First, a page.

Braille is an effective mode of communication for those who are visually impaired – today we celebrate and learn more about Braille.
How does braille work?
Braille is a tactile writing system that enables those who are visually impaired to read and write. Typically printed on thick, embossed paper, tiny raised dots allow the person to read text by identifying patterns with their fingertips. The dots are divided in cells three dots tall and two wide (like the 6th face of a die). Each pattern of dots represents a letter of the alphabet. These patterns are the same across every language that uses braille, although there are many different versions including contractions – the English language uses 3 grades.
Who invented braille?
This form of communication was created by French educator Louis Braille when he was only a teenager. He built upon an existing military tactile writing system called “night writing”, which was developed after Napoleon’s demand for a method for soldiers to exchange messages silently and in the dark. Reading and writing systems for visually impaired people at the time involved using fingertips to trace raised alphabet letters – this was very hard due to the complexity of the shapes. Braille’s alphabet was not only easier, but much faster to use.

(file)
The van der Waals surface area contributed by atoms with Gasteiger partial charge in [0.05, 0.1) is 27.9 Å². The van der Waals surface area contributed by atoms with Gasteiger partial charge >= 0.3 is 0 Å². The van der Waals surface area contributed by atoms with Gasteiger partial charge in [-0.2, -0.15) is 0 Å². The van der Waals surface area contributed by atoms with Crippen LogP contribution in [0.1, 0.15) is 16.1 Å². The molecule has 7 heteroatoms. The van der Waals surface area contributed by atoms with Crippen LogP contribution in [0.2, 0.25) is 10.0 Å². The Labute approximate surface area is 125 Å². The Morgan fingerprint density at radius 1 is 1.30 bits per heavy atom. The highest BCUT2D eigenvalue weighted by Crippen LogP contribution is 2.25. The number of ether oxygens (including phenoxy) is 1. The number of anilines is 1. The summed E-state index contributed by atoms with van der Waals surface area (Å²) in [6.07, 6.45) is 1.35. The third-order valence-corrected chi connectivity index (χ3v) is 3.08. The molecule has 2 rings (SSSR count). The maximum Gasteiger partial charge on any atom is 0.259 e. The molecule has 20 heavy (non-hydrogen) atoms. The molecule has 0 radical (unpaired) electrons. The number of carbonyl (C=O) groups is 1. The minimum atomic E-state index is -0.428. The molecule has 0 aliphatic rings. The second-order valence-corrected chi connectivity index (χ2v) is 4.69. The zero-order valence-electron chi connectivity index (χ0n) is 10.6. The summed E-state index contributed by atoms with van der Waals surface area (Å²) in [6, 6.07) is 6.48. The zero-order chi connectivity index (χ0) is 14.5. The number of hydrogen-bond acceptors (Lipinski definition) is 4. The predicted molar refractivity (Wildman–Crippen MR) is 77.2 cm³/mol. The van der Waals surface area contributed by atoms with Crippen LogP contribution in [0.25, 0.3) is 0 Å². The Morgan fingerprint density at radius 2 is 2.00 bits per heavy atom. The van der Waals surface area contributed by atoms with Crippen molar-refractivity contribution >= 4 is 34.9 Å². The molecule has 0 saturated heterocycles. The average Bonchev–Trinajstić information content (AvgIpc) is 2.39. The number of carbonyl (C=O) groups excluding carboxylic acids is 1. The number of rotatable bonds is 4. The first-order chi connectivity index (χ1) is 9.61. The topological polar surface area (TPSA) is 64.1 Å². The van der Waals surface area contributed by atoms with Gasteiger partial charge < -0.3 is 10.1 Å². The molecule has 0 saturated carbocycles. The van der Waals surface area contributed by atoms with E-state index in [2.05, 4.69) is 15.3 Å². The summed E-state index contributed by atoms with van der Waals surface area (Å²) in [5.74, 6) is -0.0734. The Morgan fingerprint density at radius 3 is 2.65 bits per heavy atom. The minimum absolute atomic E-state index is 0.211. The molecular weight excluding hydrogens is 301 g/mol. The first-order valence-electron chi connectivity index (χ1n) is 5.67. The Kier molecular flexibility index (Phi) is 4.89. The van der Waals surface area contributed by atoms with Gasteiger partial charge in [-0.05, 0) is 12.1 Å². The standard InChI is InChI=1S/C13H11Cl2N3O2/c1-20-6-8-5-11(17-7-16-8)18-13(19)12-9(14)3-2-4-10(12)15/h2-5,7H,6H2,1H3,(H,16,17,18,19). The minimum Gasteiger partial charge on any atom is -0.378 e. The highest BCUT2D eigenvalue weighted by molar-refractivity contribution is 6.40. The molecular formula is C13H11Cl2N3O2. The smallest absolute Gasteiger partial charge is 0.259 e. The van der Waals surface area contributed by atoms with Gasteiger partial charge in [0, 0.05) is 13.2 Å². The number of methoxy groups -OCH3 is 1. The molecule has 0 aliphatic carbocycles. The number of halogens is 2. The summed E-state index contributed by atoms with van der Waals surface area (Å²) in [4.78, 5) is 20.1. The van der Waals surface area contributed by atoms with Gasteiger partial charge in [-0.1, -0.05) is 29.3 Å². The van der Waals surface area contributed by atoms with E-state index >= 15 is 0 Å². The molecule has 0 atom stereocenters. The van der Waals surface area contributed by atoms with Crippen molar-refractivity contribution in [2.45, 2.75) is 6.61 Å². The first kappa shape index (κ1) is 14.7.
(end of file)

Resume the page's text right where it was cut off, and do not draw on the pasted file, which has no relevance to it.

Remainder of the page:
How do you write in Braille?
Braille can be handwritten using a stylus and using it to impress a dot on the back of the page, mirroring the letter one wants to write. There are also a number of braille typewriters and printers available. Because braille writing cannot be erased, a mistake is marked by raising all six dots in a cell.
What about digital screens?
Braille has kept up with technology in amazing ways! Refreshable braille displays receive the text on the screen and output the braille equivalent through mechanic pins that raise and lower to create the correct dots pattern. Though many visually impaired people use screen readers, which read aloud text from screens, mechanical braille technology is still an invaluable method of communication for those who are deafblind.
Accessibility at Sense
We believe no one should ever be left out of communication, no matter how complex their needs may be. That’s why we publish our resources in a number of accessible formats including braille.